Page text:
b. Write an algebraic equation that gives the unknown width of the tiled area.

c. Solve that equation to find the width.

d. Check your answer—does the whole area come to \begin{align*}35\;\mathrm{yards}\end{align*}?

Solve for \begin{align*}x\end{align*} by factoring.

7. \begin{align*} x^2+5x+6 = 0 \end{align*}

Check your answers by plugging them into the original equation. Do they both work?

8. \begin{align*} 2x^2-16x+15 = 0 \end{align*}

9. \begin{align*} x^3+4x^2-21x = 0 \end{align*}

10. \begin{align*} 3x^2-27 = 0 \end{align*}

Solve for \begin{align*}x\end{align*}. You may be able to do all these without factoring. Each problem is based on the previous problem in some way.

11. \begin{align*} x^2 = 9 \end{align*}

12. \begin{align*} (x-4)^2 = 9 \end{align*}

13. \begin{align*} x^2-8x+16 = 9 \end{align*}

14. \begin{align*} x^2-8x = -7 \end{align*}

Name: __________________

If a ball is thrown up into the air, the equation for its position is:

\begin{align*} h(t) = h_o + v_ot-16t^2 \end{align*}

where...

• \begin{align*}h\end{align*} is the height—given as a function of time, of course—measured in feet.
• \begin{align*}t\end{align*} is the time, measured in seconds.
• \begin{align*} h_o \end{align*} is the initial height that it had when it was thrown—or, to put it another way, \begin{align*} h_o \end{align*} is height when \begin{align*}t=0\end{align*}.
• \begin{align*} v_o \end{align*} is the initial velocity that it had when it was thrown, measured in feet per second—or, to again put it another way, \begin{align*} v_o \end{align*} is the velocity when \begin{align*}t=0\end{align*}.

This is sometimes called the equation of motion for an object, since it tells you where the object is (its height) at any given time.

Use that equation to solve the questions below.

1. I throw a ball up from my hand. It leaves my hand \begin{align*}3\;\mathrm{feet}\end{align*} above the ground, with a velocity of \begin{align*}35\;\mathrm{feet}\end{align*} per second. (So these are the initial height and velocity, \begin{align*}h_o\end{align*} and \begin{align*}v_o\end{align*}.)
1. Write the equation of motion for this ball. You get this by taking the general equation I gave you above, and plugging in the specific \begin{align*} h_o \end{align*} and \begin{align*} v_o \end{align*} for this particular ball.
2. How high is the ball after two seconds? (In other words, what \begin{align*}h\end{align*} value do you get when you plug in \begin{align*}t=2\end{align*}?)
3. What \begin{align*}h\end{align*} value do you get when you plug \begin{align*}t=0\end{align*} into the equation? Explain in words what this result means.
2. I throw a different ball, much more gently. This one also leaves my hand \begin{align*}3\;\mathrm{feet}\end{align*} above the ground, but with a velocity of only \begin{align*}2\;\mathrm{feet}\end{align*} per second.
1. Write the equation of motion for this ball.
2. How long does it take the ball to reach the ground? (In other words, what \begin{align*}t\end{align*} value will make \begin{align*}h\end{align*} come out zero?)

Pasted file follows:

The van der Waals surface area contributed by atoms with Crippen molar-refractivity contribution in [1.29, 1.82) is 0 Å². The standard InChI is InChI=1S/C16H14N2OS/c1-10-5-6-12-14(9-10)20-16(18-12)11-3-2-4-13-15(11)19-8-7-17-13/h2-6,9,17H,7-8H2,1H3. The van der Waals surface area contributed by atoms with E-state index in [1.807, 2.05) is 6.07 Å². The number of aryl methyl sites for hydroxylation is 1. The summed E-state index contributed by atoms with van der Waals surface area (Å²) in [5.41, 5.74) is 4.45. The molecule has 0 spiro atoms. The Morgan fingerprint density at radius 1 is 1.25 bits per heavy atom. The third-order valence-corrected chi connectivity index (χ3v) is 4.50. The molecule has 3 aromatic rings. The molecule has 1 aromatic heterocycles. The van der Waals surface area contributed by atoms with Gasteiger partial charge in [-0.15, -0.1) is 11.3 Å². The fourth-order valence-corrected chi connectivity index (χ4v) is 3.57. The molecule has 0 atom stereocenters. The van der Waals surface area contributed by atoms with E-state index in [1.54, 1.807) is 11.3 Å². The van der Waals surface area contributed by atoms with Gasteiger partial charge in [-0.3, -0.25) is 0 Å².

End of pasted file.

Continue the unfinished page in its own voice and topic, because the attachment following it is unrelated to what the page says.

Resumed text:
3. How long does it take the ball to come back to my hand (which is still \begin{align*}3\;\mathrm{feet}\end{align*} above the ground)?
3. A spring leaps up from the ground, and hits the ground again after \begin{align*}3\;\mathrm{seconds}\end{align*}. What was the velocity of the spring as it left the ground?
4. I drop a ball from a \begin{align*}100\;\mathrm{ft}\end{align*} building. How long does it take to reach the ground?
5. Finally, one straight equation to solve for \begin{align*}x\end{align*}:

\begin{align*} (x-2)(x-1) = 12 \end{align*}

Name: _________________

Completing the Square

Solve for \begin{align*}x\end{align*}.

1. \begin{align*} x^2 = 18 \end{align*}

2. \begin{align*} x^2 = 0 \end{align*}

3. \begin{align*} x^2 = -60 \end{align*}

4. \begin{align*} x^2+8x+12 = 0 \end{align*}

a. Solve by factoring.

b. Now, we’re going to solve it a different way. Start by adding four to both sides.

c. Now, the left side can be written as \begin{align*}(x+\mathrm{something})^2\end{align*}. Rewrite it that way, and then solve from there.

d. Did you get the same answers this way that you got by factoring?

Fill in the blanks

5. \begin{align*}(x-3)^2= x^2-6x+ \underline{\;\;\;\;\;}\end{align*}

6. \begin{align*}\left (x - \frac{3}{2} \right )^2 = x^{2-} \underline{\;\;\;\;\;} x + \underline{\;\;\;\;\;}\end{align*}

7. \begin{align*}(x+\underline{\;\;\;\;\;})^2 = x^2 + 10x + \underline{\;\;\;\;\;} \end{align*}

8. \begin{align*}(x-\underline{\;\;\;\;\;})^2 = x^2-18x+\underline{\;\;\;\;\;}\end{align*}

Solve for \begin{align*}x\end{align*} by completing the square

9. \begin{align*} x^2-20x + 90 = 26\end{align*}

10. \begin{align*} 3x^2+2x-4 = 0 \end{align*} (Hint: start by dividing by \begin{align*}3\end{align*}. The \begin{align*}x^2\end{align*} term should never have a coefficient when you are completing the square.)

Name: __________________

Homework: Completing the Square

1. A pizza (a perfect circle) has a \begin{align*}3"\end{align*} radius for the real pizza part (the part with cheese). But they advertise it as having an area of \begin{align*}25 \pi\end{align*} square inches, because they include the crust. How wide is the crust?